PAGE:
Budget 2007 introduced new measures that will lower Canada's tax rate on new business investment. This will encourage investment and job creation, and help Canadian businesses to compete on the world stage.

In addition, we are assisting manufacturing and processing businesses by making the major investments needed to meet the rising global competition by providing a temporary accelerated write-off of capital investments in machinery and equipment.

This government is decisively addressing the issue of helping employers meet immediate skill shortages. For example, budget 2007 proposes a series of improvements to the temporary foreign worker program designed to reduce processing delays and more effectively respond to regional labour and skill shortages. New measures include expanding the online application system, maintaining lists of occupations where there are known shortages of workers and processing work permits more rapidly. This will ensure that the process of hiring skilled foreign workers for not only large but also small and medium sized enterprises is easier, faster and less costly for employers.

On a larger scale, budget 2007 provides a number of measures that will help Canadian businesses invest, compete and win in the global marketplace.

Canada, historically, has benefited from vibrant, competitive capital markets. With the mobility of talent, capital and ever intensifying global competition, developing leading edge principles and rules to govern our capital markets is key to creating and sustaining the Canadian advantage.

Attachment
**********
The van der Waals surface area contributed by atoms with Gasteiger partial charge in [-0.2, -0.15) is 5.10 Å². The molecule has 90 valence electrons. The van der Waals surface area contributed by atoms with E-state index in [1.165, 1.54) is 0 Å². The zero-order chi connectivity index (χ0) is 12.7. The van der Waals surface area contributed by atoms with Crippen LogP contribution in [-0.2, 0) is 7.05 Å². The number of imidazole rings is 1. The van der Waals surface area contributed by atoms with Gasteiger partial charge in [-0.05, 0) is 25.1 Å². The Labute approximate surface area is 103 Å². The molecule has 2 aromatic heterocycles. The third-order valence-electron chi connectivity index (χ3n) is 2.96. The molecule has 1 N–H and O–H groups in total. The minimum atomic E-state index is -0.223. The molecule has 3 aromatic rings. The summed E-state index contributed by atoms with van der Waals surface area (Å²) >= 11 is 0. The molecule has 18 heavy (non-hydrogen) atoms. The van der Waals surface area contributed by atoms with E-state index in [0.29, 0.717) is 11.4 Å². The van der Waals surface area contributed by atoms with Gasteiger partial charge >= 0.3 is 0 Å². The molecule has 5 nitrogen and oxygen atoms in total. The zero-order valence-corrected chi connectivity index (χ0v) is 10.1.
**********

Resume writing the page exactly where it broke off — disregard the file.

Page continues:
In budget 2007, Canada's new government put forward a plan for creating a Canadian advantage in global capital markets. It focuses on four key building blocks: First, enhancing regulatory efficiency through a new approach to securities regulation based more on principles and tailored to the unique makeup of Canada's capital markets; second, strengthening market integrity by pursuing the highest standards of governance and by enforcing our laws more vigorously; third, creating greater opportunity for businesses and investors by pursuing free trade in securities with the United States and the other G-7 countries; and fourth, improving investor information by introducing a new principles based disclosure regime for bank investment products with complex features.

Another important initiative to support businesses is our global commerce strategy to ensure that Canadian businesses can fully participate in global market opportunities. In addition, Canada and the United States have agreed in principle to update the Canada-U.S. tax treaty to facilitate cross-border investment and commerce.